In the Police Regulations, it is provided in Regulation No. 321 that a final report shall be drawn up by the investigating officer in every investigated case which does not result in charge sheet. In that report a clear statement of the case and of the evidence is to be given together with the reasons for not sending up any person for trial. The investigating officer shall also suggest with reasons how the case may be entered by the Magistrate for statistical purposes--whether as 'true', 'intentionally false', 'mistake of fact', 'mistake of law', or 'non-cognizable'. Under Regulation No. 322, the Magistrate may accept the Police finding and declare the case accordingly, or may under Section 156 (8) order further enquiry on specified points, or may take cognizance under Section 190 (b) and if the accused persons have not already been arrested, issue further process against them under Section 204 and require me investigating officer to furnish the names and addresses of the witnesses. Thus, the report of the officer in charge of the police station submitted under Section 173 is of two types, one is in the form of charge-sheet and such a report is submitted when it appears to the said officer that there is sufficient evidence or reasonable ground of suspicion to justify the forwarding of an accused to a Magistrate and requesting him to take cognizance of the offence. This report we may call 'positive report'. The other report is called final report in the Regulations and such report is submitted when it appears to the officer in charge of a police station or to the police officer making the investigation that there is no sufficient evidence or reasonable ground of suspicion to justify the forwarding of the accused to the Magistrate. We may call such a report a 'negative report'.
5. Section 190 empowers the Magistrate referred to therein to take cognizance of any offence upon a police report in writing of such facts made by a Police Officer. There is little controversy on the point that the Magistrate may take cognizance of the offence not only on the positive police report but also on the negative police report. There is also little controversy on the point that when the Magistrate makes up his mind to take cognizance, he is performing a Judicial act. A report in writing by a Police Officer is based on material collected during investigation. In order that a Magistrate may take cognizance of a case on a report or pass orders under Regulation No. 322, it is often necessary to look to material collected by the Police, otherwise he may not be able to pass a proper order under Regulation No. 323, nor can he judicially determine whether he should take cognizance or not on a negative report. This means that the Magistrate may call for the Police diary, examine the statements of the witnesses recorded by the investigating officer and any other document or article prepared or seized during the investigation.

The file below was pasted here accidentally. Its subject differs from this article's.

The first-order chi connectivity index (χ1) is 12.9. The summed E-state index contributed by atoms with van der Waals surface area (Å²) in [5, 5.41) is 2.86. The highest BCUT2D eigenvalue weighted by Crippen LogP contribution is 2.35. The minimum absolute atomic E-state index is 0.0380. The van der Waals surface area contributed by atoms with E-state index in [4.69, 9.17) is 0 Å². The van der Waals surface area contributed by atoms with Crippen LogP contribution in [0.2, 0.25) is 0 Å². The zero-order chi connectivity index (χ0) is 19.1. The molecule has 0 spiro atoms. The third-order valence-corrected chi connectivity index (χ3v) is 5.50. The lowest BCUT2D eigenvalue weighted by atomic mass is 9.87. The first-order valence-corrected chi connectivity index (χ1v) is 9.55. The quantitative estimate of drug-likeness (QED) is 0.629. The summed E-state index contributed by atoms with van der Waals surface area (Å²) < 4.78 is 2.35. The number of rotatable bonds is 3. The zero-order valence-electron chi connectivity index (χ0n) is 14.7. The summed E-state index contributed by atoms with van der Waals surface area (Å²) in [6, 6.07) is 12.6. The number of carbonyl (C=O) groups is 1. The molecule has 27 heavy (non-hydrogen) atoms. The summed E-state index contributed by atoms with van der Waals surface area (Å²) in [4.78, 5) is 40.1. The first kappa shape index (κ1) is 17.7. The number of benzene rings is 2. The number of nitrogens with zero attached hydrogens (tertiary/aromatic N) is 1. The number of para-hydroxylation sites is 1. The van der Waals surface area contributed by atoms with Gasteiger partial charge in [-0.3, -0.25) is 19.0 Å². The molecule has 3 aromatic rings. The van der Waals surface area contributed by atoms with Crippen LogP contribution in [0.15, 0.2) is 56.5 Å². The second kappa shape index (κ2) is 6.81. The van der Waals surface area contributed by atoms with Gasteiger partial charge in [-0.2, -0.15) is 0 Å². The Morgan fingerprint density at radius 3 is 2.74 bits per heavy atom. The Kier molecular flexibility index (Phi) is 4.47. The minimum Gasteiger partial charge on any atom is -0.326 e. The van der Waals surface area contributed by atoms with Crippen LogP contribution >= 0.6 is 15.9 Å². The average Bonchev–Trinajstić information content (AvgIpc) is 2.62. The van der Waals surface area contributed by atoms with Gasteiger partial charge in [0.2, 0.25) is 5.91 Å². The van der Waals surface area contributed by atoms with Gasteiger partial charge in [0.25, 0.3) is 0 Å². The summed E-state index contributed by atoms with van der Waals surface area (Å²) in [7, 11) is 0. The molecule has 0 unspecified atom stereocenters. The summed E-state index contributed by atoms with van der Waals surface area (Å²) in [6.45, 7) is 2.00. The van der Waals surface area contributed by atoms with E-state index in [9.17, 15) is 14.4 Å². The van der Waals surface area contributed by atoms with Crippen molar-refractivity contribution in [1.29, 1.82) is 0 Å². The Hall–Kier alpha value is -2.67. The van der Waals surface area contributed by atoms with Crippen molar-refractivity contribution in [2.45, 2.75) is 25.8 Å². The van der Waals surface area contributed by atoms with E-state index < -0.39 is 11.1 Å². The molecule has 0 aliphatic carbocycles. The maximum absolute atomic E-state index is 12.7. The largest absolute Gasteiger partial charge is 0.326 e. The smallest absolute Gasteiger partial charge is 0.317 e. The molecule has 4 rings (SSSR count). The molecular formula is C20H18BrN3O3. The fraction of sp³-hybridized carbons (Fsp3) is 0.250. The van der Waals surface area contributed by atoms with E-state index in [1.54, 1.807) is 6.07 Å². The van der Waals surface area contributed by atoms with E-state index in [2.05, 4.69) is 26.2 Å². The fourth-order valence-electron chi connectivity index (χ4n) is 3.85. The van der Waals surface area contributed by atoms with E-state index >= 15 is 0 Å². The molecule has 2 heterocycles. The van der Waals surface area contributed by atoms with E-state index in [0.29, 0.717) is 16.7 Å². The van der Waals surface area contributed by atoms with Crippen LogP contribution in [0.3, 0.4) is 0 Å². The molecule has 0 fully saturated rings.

6. Let us now confine ourselves to a case in which the Magistrate concerned has made up his mind to take cognizance of the offence on a negative report. How is he to proceed with the enquiry or trial Regulation No. 323 says that he may require the investigating officer to furnish the names and addresses of the witnesses. He may also order the accused to be brought before him. But the question is how the enquiry or trial is to proceed. In the very nature of things, the case is to be registered as 'State v. X accused.' Further, when the Magistrate has taken cognizance of the matter even on a negative report of a police officer, it is the responsibility of the State to prosecute the accused in the same manner as it is the responsibility of the State to prosecute an accused about whom the police officer in charge of the police station has submitted a positive report.
According to the Code, except in a case to which Section 191 applies, the Magistrate taking cognizance is himself to hold the enquiry or trial. Section 191 deals with a case of which cognizance of an offence has been taken by a Magistrate under Sub-section (1), Clause (c) of Section 190, and lays down that before the evidence is taken in such a case, the accused has to be informed that he is entitled to have the case tried by another Court, and if the accused objects to the trial before that Court, the case is to be transferred to some other competent Court. But a Magistrate who has taken cognizance on a negative report under Section 190 (1) (b) is to conduct enquiry or hold trial himself and he is to do so uninfluenced by the fact that he himself had made up his mind to take cognizance of the offence while the Police had reported that the case was not worth taking cognizance of. The Magistrate is to act in a judicial manner and to conduct the enquiry or trial in a fair manner fair to the accused. This is not possible if the Magistrate himself assumes charge of conducting the enquiry or trial on behalf of the State. He is to direct the State Government to assume charge of conducting the enquiry or trial before him. A convenient way in which this direction can be issued is by asking the Police to submit a charge-sheet and thereafter assume the charge of conducting the case on behalf of the prosecution.